Dacian art is the art associated with the peoples known as Dacians or North Thracians; The Dacians created an art style in which the influences of Scythians and the Greeks can be seen. They were highly skilled in gold and silver working and in pottery making. Pottery was white with red decorations in floral, geometric, and stylized animal motifs. Similar decorations were worked in metal, especially the figure of a horse, which was common on Dacian coins.
The Geto-Dacians lived in a very large territory, stretching from the Balkans to the northern Carpathians and from the Black Sea and the river Tyras to the Tisa plain, sometimes even to the Middle Danube. Between 15th-12th century, the Dacian-Getae culture was influenced by the Bronze Age Tumulus-Urnfield warriors.
Dacian civilization went through several stages of development, from the Thracian stage in the Bronze Age to the classical period of the Geto-Dacians (the first century BC to the first century AD). In the Bronze Age, proto-Thracian populations emerged from the fusion of the local Eneolithic (Chalcolithic) stock with the intruders of the transitional Indo-Europeanization Period. From these proto-Thracians, in the Iron Age, there were developed the Dacians of the Danubian-Carpathian Area on the one hand and the Thracians of the eastern Balkan Peninsula on the other.
North Thracian population was chiefly an Early Bronze Age mix of the descendants of intrusive stockbreeding people and of survivors of the autochthonous Chalcolithic culture that the newcomers had destroyed. In this ethnic synthesis which gave birth to the Thracian people, the former predominated but, especially in the more mountainous areas, vestiges of Chalcolithic traditions survived through the Early and into the Middle Bronze Age.
The local, Daco-Thracian art should not be mistaken for the art of the Thracians south of the Balkans although mutual influences had undoubtedly appeared.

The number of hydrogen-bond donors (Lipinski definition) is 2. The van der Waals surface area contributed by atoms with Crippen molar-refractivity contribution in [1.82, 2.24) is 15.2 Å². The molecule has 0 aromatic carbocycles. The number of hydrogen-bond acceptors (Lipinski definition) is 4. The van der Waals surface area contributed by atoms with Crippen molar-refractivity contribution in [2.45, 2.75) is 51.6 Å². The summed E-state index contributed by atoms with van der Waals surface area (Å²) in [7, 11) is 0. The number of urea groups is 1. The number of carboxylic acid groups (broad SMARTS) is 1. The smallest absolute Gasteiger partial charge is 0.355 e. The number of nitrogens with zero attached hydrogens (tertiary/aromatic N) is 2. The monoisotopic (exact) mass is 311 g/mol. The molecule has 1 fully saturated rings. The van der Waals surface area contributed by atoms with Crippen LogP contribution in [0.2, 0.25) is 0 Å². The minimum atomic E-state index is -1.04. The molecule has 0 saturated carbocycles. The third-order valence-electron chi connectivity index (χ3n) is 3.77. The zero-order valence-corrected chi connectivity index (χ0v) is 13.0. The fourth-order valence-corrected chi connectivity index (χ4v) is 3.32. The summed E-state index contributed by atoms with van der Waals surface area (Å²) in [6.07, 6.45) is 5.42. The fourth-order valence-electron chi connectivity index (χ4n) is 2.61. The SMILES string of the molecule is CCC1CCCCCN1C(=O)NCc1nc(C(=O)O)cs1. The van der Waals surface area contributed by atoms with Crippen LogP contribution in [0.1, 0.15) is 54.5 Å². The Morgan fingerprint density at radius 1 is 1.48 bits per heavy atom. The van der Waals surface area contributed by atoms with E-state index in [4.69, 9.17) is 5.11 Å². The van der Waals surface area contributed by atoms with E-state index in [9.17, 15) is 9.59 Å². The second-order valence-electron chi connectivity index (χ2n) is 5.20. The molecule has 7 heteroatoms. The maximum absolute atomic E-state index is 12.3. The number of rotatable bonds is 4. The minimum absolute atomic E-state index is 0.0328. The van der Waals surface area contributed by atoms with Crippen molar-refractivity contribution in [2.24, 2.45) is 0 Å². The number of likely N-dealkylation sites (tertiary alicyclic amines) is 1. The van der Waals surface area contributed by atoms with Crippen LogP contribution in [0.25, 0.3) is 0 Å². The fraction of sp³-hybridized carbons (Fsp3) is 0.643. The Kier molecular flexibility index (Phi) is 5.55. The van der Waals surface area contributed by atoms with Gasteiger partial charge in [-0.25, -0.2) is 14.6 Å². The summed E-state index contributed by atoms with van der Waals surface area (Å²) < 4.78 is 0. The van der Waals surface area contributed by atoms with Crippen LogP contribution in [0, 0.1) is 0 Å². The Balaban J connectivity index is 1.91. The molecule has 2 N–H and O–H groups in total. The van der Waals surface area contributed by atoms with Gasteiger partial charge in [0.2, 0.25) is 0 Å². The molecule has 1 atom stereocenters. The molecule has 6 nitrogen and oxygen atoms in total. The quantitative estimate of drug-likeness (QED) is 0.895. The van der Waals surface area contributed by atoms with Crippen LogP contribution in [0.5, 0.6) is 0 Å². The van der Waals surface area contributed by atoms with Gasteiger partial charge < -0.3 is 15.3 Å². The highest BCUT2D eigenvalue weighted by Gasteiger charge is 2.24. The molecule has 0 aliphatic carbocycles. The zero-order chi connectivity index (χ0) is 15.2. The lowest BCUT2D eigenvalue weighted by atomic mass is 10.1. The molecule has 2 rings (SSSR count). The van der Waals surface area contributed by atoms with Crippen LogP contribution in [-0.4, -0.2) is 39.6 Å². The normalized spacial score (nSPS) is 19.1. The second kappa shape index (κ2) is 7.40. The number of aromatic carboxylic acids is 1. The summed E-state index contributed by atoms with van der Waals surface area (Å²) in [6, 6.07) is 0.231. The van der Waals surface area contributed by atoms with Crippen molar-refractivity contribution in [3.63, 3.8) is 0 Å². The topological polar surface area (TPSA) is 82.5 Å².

Thracian art was typically geometric in its decoration, a taste which was a remnant of Late Bronze Age traditions. While the Thracian tribes adopted-no doubt from the Scythians-some aspects of mounted nomadism in the first millennium B.C., they also preserved many traditions of the European Bronze Age and belonged more to the world of European cultures than to that of the East.
The 1st century BC silver work from the lower Danube region consists mostly of bracelets and fibulae alongside of a small number of decorative disks, plaques, and bowls. To distinguish it from earlier Thracian silver work, one might label this later silver work as Geto-Dacian or Geto-Thracian depending on whether is found above or below the lower Danube.
The design of Geto-Dacian helmets (i.e. Ciumesti, Iron Gate) is sufficiently unusual in ancient art to offer the opportunity to trace it to its origin, and, thereby, provide some insight into the Scythian elements that went into the formation of early Dacian art and the means by which ancient Oriental motifs survived and were transmitted into Europe Almost identical in decoration and details of craftsmanship are the two silver beakers, now in Bucharest and New York and unquestionably were made in the same metalsmith shop as the helmet.